What happens when we die? It’s a big, complicated question that doesn’t really lend itself to a jokey sitcom. But NBC’s breezy new comedy The Good Place (previewing Monday, Sept. 19 at 10/9c, before calling Thursdays at 8:30 home) manages to tackle thorny issues like morality and religion while still delivering the most laughs of any new series this fall. In short, it’s a godsend.
Kristen Bell stars as Eleanor Shellstrop, who opens her eyes in a pristine white room and is informed by the kindly Michael (Ted Danson) that she has just died. (In an embarrassing parking-lot accident involving Lonely Girl Margarita Mix For One, in fact.) Eleanor now finds herself in the afterlife, and because she was such a model citizen on Earth, she’s in “the Good Place” — not exactly heaven, but close enough.
There’s just one problem: Eleanor isn’t the saint they think she is. She’s actually a selfish monster who ended up in the Good Place by accident, mixed up with a death-row lawyer with the same name. Now she’s the lone rotten apple in an afterlife filled with squeaky-clean do-gooders. Kristen Bell helps sell the premise; she’s been a thoroughly charming TV presence since her Veronica Mars days, and her natural appeal helps us root for Eleanor here… even though she’s kind of a jerk.
Danson is great, too, as Michael, the Good Place’s benevolent caretaker. In an inspired sequence, he explains to newcomers how every action they took in their lives, positive or negative, was tallied and used in their ultimate judgment — mathematical karma, if you will. The flurry of positive and negative actions displayed on screen (“End slavery” is good; “Tell a woman to ‘smile'” is bad) is just one of the fun Easter eggs packed into the pilot; get ready to wear out your pause button trying to catch all the gags.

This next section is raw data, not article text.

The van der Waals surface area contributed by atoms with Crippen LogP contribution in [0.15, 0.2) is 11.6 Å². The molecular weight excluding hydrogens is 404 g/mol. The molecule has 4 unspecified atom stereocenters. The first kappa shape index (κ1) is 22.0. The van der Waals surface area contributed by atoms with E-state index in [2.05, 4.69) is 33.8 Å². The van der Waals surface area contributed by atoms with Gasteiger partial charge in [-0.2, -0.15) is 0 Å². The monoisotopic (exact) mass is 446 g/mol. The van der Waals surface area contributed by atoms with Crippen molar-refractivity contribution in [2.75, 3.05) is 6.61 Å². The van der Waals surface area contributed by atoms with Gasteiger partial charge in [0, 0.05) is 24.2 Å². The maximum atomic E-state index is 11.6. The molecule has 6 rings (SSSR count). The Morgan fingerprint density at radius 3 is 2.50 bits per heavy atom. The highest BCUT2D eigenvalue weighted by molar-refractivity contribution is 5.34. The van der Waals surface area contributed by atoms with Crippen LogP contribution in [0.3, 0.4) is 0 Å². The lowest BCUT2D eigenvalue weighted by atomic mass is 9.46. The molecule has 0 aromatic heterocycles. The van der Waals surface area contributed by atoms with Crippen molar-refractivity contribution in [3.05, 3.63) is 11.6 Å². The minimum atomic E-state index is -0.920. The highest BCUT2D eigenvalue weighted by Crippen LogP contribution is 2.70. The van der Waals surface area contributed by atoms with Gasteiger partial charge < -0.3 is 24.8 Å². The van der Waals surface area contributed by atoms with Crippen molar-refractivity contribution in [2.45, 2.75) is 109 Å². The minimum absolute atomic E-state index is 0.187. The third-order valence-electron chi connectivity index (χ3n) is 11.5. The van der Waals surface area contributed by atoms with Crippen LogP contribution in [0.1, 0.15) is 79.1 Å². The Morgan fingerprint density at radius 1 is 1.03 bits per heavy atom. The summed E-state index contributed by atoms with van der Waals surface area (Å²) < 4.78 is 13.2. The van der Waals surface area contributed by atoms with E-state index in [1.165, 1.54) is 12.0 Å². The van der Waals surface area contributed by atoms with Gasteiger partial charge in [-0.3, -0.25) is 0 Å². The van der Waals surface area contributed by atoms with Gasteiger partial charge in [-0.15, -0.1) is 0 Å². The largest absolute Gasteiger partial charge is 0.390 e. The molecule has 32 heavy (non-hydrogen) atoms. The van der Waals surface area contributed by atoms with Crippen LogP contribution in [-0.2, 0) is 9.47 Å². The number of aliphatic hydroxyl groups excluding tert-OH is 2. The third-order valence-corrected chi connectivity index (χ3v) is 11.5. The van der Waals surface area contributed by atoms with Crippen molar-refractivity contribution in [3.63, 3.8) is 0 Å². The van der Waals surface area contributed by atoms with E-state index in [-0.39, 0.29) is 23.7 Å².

Those tightly packed jokes and the show’s smart, irreverent tone are all thanks to creator Michael Schur, who earned a lifetime pass from me with Parks and Recreation. After seven seasons of grounded small-town comedy in Pawnee, Schur gets to let his imagination run wild here, and he’s clearly had a lot of fun building a heaven-like universe with frozen-yogurt shops on every corner. Plus, he’s recruited a promising supporting cast to join Bell and Danson, highlighted by William Jackson Harper as Eleanor’s innocent soulmate Chidi and Jameela Jamil as the annoyingly chipper Tahani.
Now if the show’s premise reminds you a bit of the 1991 Albert Brooks film Defending Your Life, well, you’re not alone. The Good Place’s utopian surroundings (a clothing store called Everything Fits!) and Eleanor’s nagging self-doubt are indeed highly reminiscent of that film. But you have to admit: It’s a meaty premise with lots of fascinating possibilities to explore. And hey, Defending Your Life: The TV Series sounds pretty good to me.
The pilot does veer off in a strange direction in the final act, though, with Eleanor’s unauthorized presence in the Good Place leading to some surreal (and terrifying) consequences. It’s not clear just how special-effects-heavy the show will be on a weekly basis (only the pilot was available for review) — and it’s also not clear how Eleanor’s story can be stretched to a full season, let alone multiple seasons.
But NBC has already announced The Good Place‘s first season will be just 13 episodes, so that gives Schur and company a nice, compact space in which to tell their tale. And with the comedy dream team of Schur, Bell, and Danson on board, I’m looking forward to spending eternity at least six and a half hours in this magical wonderland.
THE TVLINE BOTTOM LINE: If you’re looking for laughs this fall, The Good Place is a good place to start.